How to bridge the gap
The Swiss Center for Applied Human Toxicology will have a major presence at OpenTox Euro in Basel November 21-23. SCAHT Director Martin Wilks will chair Session 1: Defined approaches towards regulatory acceptance, and SCAHT Regulatory Toxicologist Rex FitzGerald will join him on the panel to present Test guidelines, AOPs and IATA - current and future. Here, Dr. FitzGerald explains why he thinks it’s important for the OpenTox Community to be there.
One of the goals (and challenges) of the Swiss Centre for Applied Human Toxicology (SCAHT), Rex FitzGerald says, is “to get people to understand the regulatory guidance that is coming and to pay attention to international activities”.
“Bridging the gap between academic researchers and regulators is the ongoing theme for the decade,” he says. “OpenTox Euro is the place to see what regulators need as well as what scientists are doing. It is a great opportunity to define regulatory acceptance of different kinds of data.”
Dr. FitzGerald calls the new regulations “simply common sense” and urges everyone to take them seriously. “So many things will change over next decade. We encourage the OpenTox community to participate in this evolving process. They will gain through collaboration.”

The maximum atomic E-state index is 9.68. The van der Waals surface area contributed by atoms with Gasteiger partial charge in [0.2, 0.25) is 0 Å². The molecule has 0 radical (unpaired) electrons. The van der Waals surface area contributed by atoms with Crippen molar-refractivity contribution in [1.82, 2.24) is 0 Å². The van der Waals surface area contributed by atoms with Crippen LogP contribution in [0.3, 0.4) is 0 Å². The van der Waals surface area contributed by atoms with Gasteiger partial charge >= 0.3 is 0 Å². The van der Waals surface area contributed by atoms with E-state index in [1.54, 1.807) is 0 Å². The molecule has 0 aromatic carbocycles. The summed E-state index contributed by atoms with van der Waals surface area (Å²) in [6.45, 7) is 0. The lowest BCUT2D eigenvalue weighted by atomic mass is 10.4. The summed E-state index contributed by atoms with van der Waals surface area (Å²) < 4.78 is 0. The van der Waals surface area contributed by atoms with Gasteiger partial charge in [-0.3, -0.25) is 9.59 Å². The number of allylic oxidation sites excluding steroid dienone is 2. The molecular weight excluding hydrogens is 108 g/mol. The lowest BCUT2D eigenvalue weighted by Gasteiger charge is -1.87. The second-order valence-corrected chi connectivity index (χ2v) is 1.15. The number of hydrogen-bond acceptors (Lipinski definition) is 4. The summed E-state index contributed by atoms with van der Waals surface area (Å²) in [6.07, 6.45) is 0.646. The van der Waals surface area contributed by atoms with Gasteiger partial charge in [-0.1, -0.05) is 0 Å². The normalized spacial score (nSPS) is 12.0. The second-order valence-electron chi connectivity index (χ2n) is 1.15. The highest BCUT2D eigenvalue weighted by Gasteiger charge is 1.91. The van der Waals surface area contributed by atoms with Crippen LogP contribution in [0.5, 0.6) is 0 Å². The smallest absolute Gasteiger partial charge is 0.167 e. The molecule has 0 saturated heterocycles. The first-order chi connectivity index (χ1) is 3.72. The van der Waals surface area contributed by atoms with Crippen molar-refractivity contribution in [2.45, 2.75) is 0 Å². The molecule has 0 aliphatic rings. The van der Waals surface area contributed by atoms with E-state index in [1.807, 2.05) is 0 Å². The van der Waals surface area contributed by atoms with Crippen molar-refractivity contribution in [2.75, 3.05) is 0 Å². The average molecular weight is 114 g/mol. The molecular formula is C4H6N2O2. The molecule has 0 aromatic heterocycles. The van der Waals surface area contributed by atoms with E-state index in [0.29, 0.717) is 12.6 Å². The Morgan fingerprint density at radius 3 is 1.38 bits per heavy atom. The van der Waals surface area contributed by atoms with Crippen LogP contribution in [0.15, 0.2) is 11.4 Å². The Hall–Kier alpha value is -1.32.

Science, he says, is now moving from a data-basis to a knowledge-basis. “One of the challenges is that pathway toxicity is a fundamentally different way of looking at existing data and new data. Technology is no use if you haven’t got the right questions. It’s not about animal testing, not about in vitro, not about organs-on-chips – it’s about using any available technology to measure key events. Are you measuring a key event which is plausibly linked to human adverse health outcome? In other words, are you measuring and demonstrating to regulators the likelihood of human disease? The important question is to thrash out which part of the gigantic data universe we are talking about. You can see the potential for that in the topics that will be discussed at OpenTox Euro.”